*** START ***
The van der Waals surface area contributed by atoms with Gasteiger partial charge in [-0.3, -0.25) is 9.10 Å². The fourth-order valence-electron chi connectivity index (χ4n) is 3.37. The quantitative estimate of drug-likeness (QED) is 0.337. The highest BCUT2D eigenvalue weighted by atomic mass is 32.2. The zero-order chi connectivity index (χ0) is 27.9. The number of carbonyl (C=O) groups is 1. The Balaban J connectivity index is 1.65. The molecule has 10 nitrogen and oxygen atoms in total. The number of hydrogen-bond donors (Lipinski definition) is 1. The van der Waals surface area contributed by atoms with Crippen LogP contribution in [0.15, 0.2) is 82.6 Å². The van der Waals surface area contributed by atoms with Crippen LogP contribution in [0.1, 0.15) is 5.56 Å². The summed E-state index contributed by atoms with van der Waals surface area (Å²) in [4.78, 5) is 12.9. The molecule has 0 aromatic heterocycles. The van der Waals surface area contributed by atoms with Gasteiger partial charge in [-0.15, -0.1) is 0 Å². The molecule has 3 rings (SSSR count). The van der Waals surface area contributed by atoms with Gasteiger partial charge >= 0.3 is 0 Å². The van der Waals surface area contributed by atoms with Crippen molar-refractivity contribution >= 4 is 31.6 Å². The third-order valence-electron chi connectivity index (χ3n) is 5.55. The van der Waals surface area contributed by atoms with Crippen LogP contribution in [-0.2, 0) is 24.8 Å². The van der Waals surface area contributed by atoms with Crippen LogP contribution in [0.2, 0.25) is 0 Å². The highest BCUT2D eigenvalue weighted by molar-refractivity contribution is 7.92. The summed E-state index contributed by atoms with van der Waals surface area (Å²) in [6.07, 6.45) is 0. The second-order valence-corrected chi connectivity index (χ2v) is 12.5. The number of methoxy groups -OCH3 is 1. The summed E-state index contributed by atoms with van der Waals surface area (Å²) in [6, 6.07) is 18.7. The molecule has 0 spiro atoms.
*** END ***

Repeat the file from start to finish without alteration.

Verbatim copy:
The van der Waals surface area contributed by atoms with Gasteiger partial charge in [-0.3, -0.25) is 9.10 Å². The fourth-order valence-electron chi connectivity index (χ4n) is 3.37. The quantitative estimate of drug-likeness (QED) is 0.337. The highest BCUT2D eigenvalue weighted by atomic mass is 32.2. The zero-order chi connectivity index (χ0) is 27.9. The number of carbonyl (C=O) groups is 1. The Balaban J connectivity index is 1.65. The molecule has 10 nitrogen and oxygen atoms in total. The number of hydrogen-bond donors (Lipinski definition) is 1. The van der Waals surface area contributed by atoms with Crippen LogP contribution in [0.15, 0.2) is 82.6 Å². The van der Waals surface area contributed by atoms with Crippen LogP contribution in [0.1, 0.15) is 5.56 Å². The summed E-state index contributed by atoms with van der Waals surface area (Å²) in [4.78, 5) is 12.9. The molecule has 0 aromatic heterocycles. The van der Waals surface area contributed by atoms with Gasteiger partial charge in [-0.15, -0.1) is 0 Å². The molecule has 3 rings (SSSR count). The van der Waals surface area contributed by atoms with Gasteiger partial charge >= 0.3 is 0 Å². The van der Waals surface area contributed by atoms with Crippen molar-refractivity contribution >= 4 is 31.6 Å². The third-order valence-electron chi connectivity index (χ3n) is 5.55. The van der Waals surface area contributed by atoms with Crippen LogP contribution in [-0.2, 0) is 24.8 Å². The van der Waals surface area contributed by atoms with Crippen LogP contribution in [0.2, 0.25) is 0 Å². The highest BCUT2D eigenvalue weighted by molar-refractivity contribution is 7.92. The summed E-state index contributed by atoms with van der Waals surface area (Å²) in [6.07, 6.45) is 0. The second-order valence-corrected chi connectivity index (χ2v) is 12.5. The number of methoxy groups -OCH3 is 1. The summed E-state index contributed by atoms with van der Waals surface area (Å²) in [6, 6.07) is 18.7. The molecule has 0 spiro atoms.